To begin characterizing the differentially expressed genes, we grouped them into functional categories based on homology using Eukaryotic Clusters of Orthologous Groups (KOGs) (Fig. 1d). Approximately half of the genes (332/637) could be definitively assigned to a KOG group, and the others were unclassifiable due to low sequence conservation. The genes upregulated in the blastema were divided across many functional groups. The most highly represented category was “Posttranslational modification, protein turnover, chaperones”, which included homologs of MEPRIN A metalloproteinase and other proteases, proteasome subunits, and heat shock proteins. The category of “Replication, recombination and repair” was the next most common and contained several DNA replication licensing factors (MCM2, 3, 4, 5 and 7), exo- and endonucleases involved in DNA repair, and cell cycle protein CDC45, among others; representation of genes in this category is likely due to the inclusion of some postblastema tissue in our samples. Notably, the “Transcription” category, which was of interest to us because it contains proteins such as transcription factors and chromatin regulators likely to play important roles in controlling changes in gene expression during regeneration, was also highly represented among the differentially expressed genes. Nearly half (28 out of 62) of the annotated downregulated genes and almost as many upregulated genes were identified as functioning in “Signal transduction mechanisms”. Several genes potentially involved in neural function were among those downregulated in the signal transduction class, including homologs of three human GABA receptors (GBRB2, GBRB3, and GABRR2) and a sodium-dependent noradrenaline transporter, SLC6A2.
In samples from the side of the head opposite to the blastema of regenerates, differentially-expressed genes again fell into diverse functional categories. Genes upregulated in the opposite side tissue but not in the blastema included a homolog of KCNN3, a small conductance calcium-activated potassium channel with neuronal function in humans. “Signal transduction” was again the most highly represented functional category among the downregulated genes and included Wnt signaling protein Frizzled and homologs of an acetylcholine receptor and a serine/threonine kinase. Given that most cell types in the animal are contained within the samples we collected, we expected to find a broad range of functional categories represented in our expression data.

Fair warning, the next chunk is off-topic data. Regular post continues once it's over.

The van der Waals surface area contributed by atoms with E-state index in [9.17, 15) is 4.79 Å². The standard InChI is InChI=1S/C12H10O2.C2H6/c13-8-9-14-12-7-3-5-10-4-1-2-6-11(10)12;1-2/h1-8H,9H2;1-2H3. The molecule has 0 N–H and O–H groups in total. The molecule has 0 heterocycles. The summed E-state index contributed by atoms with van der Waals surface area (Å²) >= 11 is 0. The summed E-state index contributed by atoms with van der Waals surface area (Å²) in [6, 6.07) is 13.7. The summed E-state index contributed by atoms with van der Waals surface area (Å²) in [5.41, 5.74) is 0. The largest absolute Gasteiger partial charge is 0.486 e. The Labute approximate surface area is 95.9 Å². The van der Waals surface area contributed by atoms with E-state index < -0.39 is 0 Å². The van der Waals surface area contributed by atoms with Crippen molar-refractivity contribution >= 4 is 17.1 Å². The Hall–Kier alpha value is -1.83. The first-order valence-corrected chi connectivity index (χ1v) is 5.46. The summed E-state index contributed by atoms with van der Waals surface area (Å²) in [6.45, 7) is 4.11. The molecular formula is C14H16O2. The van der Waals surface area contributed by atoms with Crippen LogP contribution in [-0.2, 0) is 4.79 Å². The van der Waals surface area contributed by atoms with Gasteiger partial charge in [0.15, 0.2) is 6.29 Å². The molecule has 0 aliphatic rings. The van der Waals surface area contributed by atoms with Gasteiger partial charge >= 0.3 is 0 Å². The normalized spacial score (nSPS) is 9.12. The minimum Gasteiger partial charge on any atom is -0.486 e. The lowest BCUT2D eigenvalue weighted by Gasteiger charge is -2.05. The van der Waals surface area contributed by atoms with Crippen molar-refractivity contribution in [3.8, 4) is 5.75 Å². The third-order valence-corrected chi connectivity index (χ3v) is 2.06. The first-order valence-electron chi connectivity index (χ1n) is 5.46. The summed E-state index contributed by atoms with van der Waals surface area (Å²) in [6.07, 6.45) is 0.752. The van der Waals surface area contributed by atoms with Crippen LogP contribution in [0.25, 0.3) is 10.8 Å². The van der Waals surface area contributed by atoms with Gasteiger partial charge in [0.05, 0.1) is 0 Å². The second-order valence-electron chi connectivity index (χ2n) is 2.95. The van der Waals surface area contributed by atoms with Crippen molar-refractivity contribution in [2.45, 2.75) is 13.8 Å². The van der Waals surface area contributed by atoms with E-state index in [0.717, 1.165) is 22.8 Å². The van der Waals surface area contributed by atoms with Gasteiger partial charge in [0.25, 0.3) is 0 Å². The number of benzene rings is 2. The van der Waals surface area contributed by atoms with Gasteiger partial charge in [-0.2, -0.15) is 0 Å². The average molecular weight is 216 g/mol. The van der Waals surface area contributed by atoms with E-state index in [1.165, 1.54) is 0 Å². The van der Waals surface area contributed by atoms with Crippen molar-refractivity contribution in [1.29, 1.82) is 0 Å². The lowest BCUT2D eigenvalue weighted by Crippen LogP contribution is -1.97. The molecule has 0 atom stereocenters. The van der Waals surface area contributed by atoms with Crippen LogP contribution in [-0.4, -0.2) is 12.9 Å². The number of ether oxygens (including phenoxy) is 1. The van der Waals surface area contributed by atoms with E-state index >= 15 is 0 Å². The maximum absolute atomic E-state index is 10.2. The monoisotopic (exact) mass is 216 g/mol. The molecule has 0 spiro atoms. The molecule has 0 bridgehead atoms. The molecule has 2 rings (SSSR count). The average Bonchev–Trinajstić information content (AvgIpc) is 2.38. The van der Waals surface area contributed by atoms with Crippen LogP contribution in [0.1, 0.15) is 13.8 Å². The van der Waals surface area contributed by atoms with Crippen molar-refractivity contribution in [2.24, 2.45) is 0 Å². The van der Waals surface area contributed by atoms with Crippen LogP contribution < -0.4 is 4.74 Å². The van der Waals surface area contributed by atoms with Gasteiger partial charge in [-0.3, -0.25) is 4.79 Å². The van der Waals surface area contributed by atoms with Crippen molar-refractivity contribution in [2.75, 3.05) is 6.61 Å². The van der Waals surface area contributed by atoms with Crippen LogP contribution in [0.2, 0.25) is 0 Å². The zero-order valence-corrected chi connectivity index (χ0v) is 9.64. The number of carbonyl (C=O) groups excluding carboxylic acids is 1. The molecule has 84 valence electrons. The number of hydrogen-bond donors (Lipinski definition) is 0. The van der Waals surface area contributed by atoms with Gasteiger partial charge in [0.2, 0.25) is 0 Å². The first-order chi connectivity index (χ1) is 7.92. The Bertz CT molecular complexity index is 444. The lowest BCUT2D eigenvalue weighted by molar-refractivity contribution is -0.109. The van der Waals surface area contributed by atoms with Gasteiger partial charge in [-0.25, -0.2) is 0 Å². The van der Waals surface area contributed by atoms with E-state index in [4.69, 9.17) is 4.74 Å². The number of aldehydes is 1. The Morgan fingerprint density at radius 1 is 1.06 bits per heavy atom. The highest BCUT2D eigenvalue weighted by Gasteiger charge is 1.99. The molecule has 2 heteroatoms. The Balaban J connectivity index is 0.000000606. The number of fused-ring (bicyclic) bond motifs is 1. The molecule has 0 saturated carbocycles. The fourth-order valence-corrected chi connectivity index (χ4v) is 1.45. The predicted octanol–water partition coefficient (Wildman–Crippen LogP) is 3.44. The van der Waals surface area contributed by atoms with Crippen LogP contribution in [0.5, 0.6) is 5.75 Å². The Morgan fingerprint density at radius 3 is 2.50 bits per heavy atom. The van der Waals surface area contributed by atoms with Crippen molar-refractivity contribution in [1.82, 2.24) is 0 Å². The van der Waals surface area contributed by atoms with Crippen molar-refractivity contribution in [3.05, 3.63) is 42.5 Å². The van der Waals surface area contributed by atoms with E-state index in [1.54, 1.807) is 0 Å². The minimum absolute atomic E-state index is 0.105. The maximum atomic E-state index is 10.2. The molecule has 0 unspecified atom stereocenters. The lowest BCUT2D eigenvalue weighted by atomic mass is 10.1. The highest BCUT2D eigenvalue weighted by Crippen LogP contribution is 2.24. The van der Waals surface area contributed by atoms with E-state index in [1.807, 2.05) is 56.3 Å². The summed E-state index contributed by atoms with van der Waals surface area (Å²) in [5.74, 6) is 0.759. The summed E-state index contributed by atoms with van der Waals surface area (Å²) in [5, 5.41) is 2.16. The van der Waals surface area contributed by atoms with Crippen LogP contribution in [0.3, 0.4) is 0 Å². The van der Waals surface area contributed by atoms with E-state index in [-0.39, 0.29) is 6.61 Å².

Identification of genes expressed in the blastema, neoblasts, and CNS
Based on our expectation that genes involved in head regeneration and repair would be expressed in the blastema, neoblasts, or CNS, we further analyzed the genes identified from our microarray study by whole-mount in situ hybridization (WISH). We performed these experiments to determine which cell and tissue types they are expressed in and to validate our microarray results. Additional file 3 provides a list of the genes tested and a summary of the results. Among 260 genes that were identified as upregulated in the blastema by our microarray analysis, we found 243 that were expressed at a higher level in the blastema than in the non-regenerating tissue by WISH. For some, the increased expression was tightly confined to the blastema itself (e.g., F-box and leucine rich repeat 4), whereas others were strongly expressed both in the blastema and in the area beneath it (e.g., monocarboxylate transporter) (Fig. 2a). Sixty genes appeared strongly upregulated in the blastema based on in situ hybridization, but surprisingly only one of these fell within the group of genes showing the largest fold-change by microarray (boxed region in Fig. 2b). This can be explained by noting that in non-regenerating animals, many of the genes with the largest fold-change were detected almost exclusively in the secretory cells surrounding the pharynx - any expression in the blastema represented a large change compared to the control head region, even if the resulting expression was not particularly strong. Taken together, the in situ staining validated the microarray results with regard to blastema expression.
To identify genes expressed in the neoblasts, we performed WISH in control animals and planarians treated with γ-irradiation to destroy the neoblasts [5, 47, 48]. We found 139 genes with reduced staining in the irradiated samples. Some of these genes were expressed only in the neoblasts (e.g., histone H2A), whereas others were also strongly expressed in other tissues (e.g., jerky homolog-like), including the CNS and intestine (Fig. 2c). The vast majority of neoblast-expressed genes were also expressed in the blastema (127 out of 139 genes; Fig. 2g), and many were found among the genes identified by microarray to be upregulated in the blastema (Fig. 2d).